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A certification demonstrates your dedication, motivation and technical knowledge on a specific platform. Once you earn an IT certification, you join a select group of individuals - a peer group with demonstrated skills. Having a certification shows that you not only possess comprehensive knowledge of that technology but you also care enough about your own career to spend the time and money to get certified. Remember: You are your own best career manager!
There are many career pitfalls in the IT field, especially if they are clearly outlined in an employee handbook.
IT is rife with opportunity and challenges. There are plenty of options to learn new and exciting skills, and also to earn high salaries. But new technologies have disrupted the industry, and IT staff and management aren’t always on the same page. We went directly to the source to understand the biggest challenges currently in IT.
What were the top paying IT and project management certifications for 2016? his article will help you answer both questions by providing a review of the 15 top-paying certifications.
This article addresses non-technical skills you need to do to be a success in IT.
If you’ve been wondering what are some good IT pranks for April Fools’ Day—or any other time of the year—this is the post for you. Whether you’re an IT pro with decades of experience or a noob who is about to learn that holding CTRL+SHIFT+ESC is a faster way to access the task manager (you’re welcome), we have an IT prank for you.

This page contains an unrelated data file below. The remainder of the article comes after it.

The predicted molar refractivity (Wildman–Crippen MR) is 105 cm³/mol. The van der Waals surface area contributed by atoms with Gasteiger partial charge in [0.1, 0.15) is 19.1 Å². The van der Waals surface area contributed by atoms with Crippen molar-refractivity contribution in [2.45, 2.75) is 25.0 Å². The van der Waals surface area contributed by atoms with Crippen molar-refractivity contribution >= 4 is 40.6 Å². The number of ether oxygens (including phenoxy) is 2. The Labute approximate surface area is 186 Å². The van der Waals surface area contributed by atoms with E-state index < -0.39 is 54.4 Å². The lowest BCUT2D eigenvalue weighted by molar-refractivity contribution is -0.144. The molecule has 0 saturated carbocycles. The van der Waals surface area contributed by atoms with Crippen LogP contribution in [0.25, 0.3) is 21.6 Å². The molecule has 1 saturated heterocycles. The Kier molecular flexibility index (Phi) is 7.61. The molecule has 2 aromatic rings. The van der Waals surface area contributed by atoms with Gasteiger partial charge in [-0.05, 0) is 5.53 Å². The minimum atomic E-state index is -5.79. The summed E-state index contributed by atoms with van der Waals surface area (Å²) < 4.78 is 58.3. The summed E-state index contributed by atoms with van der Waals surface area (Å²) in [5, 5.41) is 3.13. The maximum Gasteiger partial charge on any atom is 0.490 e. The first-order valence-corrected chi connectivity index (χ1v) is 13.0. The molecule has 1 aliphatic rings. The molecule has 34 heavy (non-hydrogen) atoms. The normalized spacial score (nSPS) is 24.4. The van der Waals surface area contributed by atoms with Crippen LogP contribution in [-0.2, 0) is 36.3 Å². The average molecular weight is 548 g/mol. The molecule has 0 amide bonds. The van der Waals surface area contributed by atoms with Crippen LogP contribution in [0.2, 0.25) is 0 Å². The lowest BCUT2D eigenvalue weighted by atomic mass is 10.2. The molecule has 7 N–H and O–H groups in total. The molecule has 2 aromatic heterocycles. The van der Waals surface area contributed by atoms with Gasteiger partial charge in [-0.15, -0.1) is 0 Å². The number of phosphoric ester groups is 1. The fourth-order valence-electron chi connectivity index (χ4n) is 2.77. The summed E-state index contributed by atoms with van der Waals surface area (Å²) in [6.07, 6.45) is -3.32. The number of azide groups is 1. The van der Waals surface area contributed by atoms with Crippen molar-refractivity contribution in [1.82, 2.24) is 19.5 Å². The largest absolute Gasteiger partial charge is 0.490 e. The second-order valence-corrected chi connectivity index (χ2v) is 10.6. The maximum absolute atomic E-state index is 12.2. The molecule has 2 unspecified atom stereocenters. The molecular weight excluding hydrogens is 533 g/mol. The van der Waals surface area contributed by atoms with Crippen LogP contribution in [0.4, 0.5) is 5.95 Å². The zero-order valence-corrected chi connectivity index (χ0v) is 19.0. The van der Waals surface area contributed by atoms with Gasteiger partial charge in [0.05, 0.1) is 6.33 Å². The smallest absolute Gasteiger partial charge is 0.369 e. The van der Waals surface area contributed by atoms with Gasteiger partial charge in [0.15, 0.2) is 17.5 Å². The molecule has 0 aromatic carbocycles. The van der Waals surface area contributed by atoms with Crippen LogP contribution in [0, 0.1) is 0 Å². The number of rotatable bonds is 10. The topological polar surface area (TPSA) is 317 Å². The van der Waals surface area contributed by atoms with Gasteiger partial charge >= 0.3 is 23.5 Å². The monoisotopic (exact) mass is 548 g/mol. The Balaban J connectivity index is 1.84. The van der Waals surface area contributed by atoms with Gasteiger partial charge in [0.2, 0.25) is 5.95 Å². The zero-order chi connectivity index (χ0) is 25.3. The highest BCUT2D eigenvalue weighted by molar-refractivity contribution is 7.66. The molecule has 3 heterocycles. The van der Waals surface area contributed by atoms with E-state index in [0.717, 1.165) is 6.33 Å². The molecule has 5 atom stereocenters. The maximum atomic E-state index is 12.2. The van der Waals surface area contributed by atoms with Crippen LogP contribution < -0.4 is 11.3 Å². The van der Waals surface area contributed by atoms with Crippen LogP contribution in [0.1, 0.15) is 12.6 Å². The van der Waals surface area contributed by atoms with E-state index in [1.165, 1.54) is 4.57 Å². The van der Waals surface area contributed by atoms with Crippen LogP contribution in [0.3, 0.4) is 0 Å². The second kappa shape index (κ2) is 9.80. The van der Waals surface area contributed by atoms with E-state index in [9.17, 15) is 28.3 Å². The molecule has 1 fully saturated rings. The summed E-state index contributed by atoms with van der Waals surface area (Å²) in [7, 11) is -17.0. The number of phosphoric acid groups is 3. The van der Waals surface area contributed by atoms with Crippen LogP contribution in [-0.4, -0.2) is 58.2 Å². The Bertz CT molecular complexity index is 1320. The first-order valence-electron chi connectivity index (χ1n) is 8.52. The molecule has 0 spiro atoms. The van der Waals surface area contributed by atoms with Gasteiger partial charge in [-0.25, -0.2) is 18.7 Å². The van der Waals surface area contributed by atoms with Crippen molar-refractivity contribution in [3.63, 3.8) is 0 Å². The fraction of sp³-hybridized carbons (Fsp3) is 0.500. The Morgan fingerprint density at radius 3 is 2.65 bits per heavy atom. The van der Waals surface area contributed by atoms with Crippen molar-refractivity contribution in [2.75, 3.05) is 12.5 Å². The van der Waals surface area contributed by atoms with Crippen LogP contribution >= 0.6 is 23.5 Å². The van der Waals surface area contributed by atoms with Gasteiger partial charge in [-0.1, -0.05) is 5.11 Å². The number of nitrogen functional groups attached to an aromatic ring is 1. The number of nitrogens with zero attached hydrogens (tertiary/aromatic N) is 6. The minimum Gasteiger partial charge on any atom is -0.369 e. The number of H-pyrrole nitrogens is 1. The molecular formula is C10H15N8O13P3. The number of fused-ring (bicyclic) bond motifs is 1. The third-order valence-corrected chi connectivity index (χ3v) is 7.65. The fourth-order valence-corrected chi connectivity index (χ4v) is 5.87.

IT organizations could benefit from degree deflation. By deemphasizing college degrees during the hiring process, an open pipeline to more candidates could emerge, leading to diminished skills gaps and potentially lower payroll.
We asked for your top IT horror stories, and you delivered. Read the most unexpected and cringe-worthy IT nightmares from fellow IT professionals.
Most organizations quickly realize that knowledge management must be integrated with incident management in order to improve the quality of service and the efficiency of providing assisted service. What is not as quickly recognized is the value of integrating knowledge management with problem management.
As mentioned in last week’s post, interviews that require ITIL Intermediate level knowledge will most likely be targeted to specific process areas and activities. If I interviewed someone for a job that required ITIL Intermediate level knowledge, in addition to other questions about the specific technical responsibilities of the job, I might ask the following questions: